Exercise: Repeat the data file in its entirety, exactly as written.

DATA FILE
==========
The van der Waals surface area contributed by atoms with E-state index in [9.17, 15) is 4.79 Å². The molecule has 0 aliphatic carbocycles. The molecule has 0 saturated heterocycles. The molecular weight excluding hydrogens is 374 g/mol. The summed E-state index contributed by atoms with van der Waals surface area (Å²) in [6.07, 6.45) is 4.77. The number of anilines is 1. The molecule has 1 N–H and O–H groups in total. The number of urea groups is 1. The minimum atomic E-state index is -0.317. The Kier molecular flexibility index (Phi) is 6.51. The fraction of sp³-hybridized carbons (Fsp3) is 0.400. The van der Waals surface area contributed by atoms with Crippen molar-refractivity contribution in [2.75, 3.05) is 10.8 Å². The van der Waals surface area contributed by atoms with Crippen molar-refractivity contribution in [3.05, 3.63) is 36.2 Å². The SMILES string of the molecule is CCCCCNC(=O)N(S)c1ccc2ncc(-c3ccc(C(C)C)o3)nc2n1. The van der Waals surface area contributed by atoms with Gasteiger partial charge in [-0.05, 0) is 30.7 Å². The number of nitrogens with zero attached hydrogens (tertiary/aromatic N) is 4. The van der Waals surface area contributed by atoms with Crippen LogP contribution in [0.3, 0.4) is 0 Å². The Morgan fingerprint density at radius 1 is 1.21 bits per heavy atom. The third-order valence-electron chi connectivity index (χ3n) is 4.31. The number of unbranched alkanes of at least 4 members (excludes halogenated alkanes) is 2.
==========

The van der Waals surface area contributed by atoms with E-state index in [9.17, 15) is 4.79 Å². The molecule has 0 aliphatic carbocycles. The molecule has 0 saturated heterocycles. The molecular weight excluding hydrogens is 374 g/mol. The summed E-state index contributed by atoms with van der Waals surface area (Å²) in [6.07, 6.45) is 4.77. The number of anilines is 1. The molecule has 1 N–H and O–H groups in total. The number of urea groups is 1. The minimum atomic E-state index is -0.317. The Kier molecular flexibility index (Phi) is 6.51. The fraction of sp³-hybridized carbons (Fsp3) is 0.400. The van der Waals surface area contributed by atoms with Crippen molar-refractivity contribution in [2.75, 3.05) is 10.8 Å². The van der Waals surface area contributed by atoms with Crippen molar-refractivity contribution in [3.05, 3.63) is 36.2 Å². The SMILES string of the molecule is CCCCCNC(=O)N(S)c1ccc2ncc(-c3ccc(C(C)C)o3)nc2n1. The van der Waals surface area contributed by atoms with Gasteiger partial charge in [-0.05, 0) is 30.7 Å². The number of nitrogens with zero attached hydrogens (tertiary/aromatic N) is 4. The van der Waals surface area contributed by atoms with Crippen LogP contribution in [0.3, 0.4) is 0 Å². The Morgan fingerprint density at radius 1 is 1.21 bits per heavy atom. The third-order valence-electron chi connectivity index (χ3n) is 4.31. The number of unbranched alkanes of at least 4 members (excludes halogenated alkanes) is 2.